I was a big fan of motivational books in childhood but when I grew up I kind of lost faith in it, not any particular reason but I found some more interesting books like fictional novels. Sometimes some character inspire me from these novels books too.
Recently after a long time I have read a motivational book thanks to my husband (he bought it for himself and I can’t resist reading any book lying in front of me). Only things I can say my experience was good because it motivate me to develop some good habits.
This post is written for inspire topic proposed by me Edition 274
I am reading this book second time but I have to confess that first time I left it in the middle. I was a teenager back then and this book was full of “gyaan”. This time situation is different and I am able to understand the essence of the book. May be sometimes we need something to motivate us.
The benefit of motivational books is you always feel good after reading it and try to implement some good habits in our life. The things mentioned in the book are not unknown but it often disappears in our busy life schedule.
The story is not very interesting but in between motivational paragraphs are good. The story is about a lawyer who quits the practice after getting depressed from the monotonous life and get serenity among the Sages of Sivana from Himalayas.
Few lines from the book :
- Ancient Rule of Twenty-one: if you do anything for twenty-one days in a row, it will be installed as a habit
- Every second you spend thinking about someone else’s dreams, you take time away from your own.
- Enlightened people are priority driven.
- What a life! All that money and all I could eat was bread and water.
If you are an Indian, this book will make you think “What going on my servant’s mind. Is he/she plotting something?”. But then you realize we are middle class people, what will they get from us? We are also someone’s servant (may be sophisticated one but yes we are servants).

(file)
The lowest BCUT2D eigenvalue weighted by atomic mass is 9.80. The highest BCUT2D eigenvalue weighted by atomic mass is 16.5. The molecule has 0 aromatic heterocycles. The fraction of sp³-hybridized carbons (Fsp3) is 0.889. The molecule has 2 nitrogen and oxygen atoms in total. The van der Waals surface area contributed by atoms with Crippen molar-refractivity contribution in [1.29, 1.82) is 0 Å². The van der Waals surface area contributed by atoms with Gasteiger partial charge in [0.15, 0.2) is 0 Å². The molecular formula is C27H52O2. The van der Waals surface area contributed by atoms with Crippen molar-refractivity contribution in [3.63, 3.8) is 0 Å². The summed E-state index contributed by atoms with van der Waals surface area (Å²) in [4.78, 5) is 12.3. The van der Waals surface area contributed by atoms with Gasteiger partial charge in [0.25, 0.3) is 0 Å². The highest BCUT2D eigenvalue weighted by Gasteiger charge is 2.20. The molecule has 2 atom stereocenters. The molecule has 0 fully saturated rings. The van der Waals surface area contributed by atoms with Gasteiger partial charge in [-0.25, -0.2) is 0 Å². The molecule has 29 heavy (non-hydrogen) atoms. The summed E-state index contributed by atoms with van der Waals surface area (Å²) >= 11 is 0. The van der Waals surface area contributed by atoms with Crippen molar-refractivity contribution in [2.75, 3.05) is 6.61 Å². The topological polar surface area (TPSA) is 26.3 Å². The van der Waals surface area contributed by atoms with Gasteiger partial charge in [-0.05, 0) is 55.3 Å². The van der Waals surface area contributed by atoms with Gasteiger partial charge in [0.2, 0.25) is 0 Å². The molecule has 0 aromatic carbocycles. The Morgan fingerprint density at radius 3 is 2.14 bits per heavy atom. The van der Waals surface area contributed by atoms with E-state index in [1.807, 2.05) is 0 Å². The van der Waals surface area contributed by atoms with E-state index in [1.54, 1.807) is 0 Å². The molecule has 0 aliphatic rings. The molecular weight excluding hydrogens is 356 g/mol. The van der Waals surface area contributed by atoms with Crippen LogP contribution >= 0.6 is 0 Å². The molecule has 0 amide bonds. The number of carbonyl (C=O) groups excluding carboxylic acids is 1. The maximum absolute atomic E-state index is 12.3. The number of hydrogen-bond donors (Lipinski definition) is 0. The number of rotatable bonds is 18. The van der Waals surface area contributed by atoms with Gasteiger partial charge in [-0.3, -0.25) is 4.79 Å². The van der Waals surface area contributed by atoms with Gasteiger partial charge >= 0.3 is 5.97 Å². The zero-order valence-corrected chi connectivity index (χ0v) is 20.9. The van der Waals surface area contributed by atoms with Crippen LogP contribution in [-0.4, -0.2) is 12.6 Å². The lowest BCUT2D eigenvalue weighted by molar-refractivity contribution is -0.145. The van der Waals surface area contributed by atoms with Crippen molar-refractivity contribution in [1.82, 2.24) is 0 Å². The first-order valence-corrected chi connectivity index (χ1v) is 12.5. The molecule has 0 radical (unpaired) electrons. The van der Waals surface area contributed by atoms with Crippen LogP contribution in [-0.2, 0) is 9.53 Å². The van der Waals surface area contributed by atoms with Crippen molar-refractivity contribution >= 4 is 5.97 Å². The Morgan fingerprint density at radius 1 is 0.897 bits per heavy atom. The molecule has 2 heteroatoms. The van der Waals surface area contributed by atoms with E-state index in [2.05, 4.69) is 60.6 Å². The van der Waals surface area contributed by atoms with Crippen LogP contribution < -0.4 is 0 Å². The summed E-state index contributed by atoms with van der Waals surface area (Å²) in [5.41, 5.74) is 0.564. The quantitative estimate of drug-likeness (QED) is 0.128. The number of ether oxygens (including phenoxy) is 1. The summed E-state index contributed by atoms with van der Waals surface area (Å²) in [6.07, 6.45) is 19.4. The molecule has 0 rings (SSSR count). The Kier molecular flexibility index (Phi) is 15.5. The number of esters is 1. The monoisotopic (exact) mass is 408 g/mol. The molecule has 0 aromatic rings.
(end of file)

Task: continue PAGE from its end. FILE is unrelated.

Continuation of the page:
I like the book, it portrays bitter truth of India, mainly focuses on master/servant relationship. It is a story of a servant working for rich family in New Delhi. His dream of becoming rich and getting rid of servant’s life (which he called rooster coop in the book) bring twist in his life.
It is like emotional ride, first you sympathize with the narrator then you hate him and at the end it seems like may be he is right. Writer used metaphor creatively and language is simple. The book is good, writer got few awards too but if you don’t like India to be criticized, this book is not for you.
Few lines from the book go straight to your mind like :
- “Do we loathe our masters behind a facade of love – or do we love them behind a facade of loathing”.
- Just because drivers and cooks in Delhi are reading Murder Weekly, it doesn’t mean that they are all about to slit their masters’ necks. Of course they’d like to. Of course, a billion servants are secretly fantasizing about
strangling their bosses.
- “But I complain about the police the way the rich complain; not the way the poor complain. The difference is everything.”
- “Go to Old Delhi,and look at the way they keep chickens there in the market. Hundred of pale hens and brightly colored roosters, stuffed tightly into wire-mesh cages. They see the organs of their brothers lying around them.They know they are next, yet they cannot rebel. They do not try to get out of the coop. The very same thing is done with humans in this country.”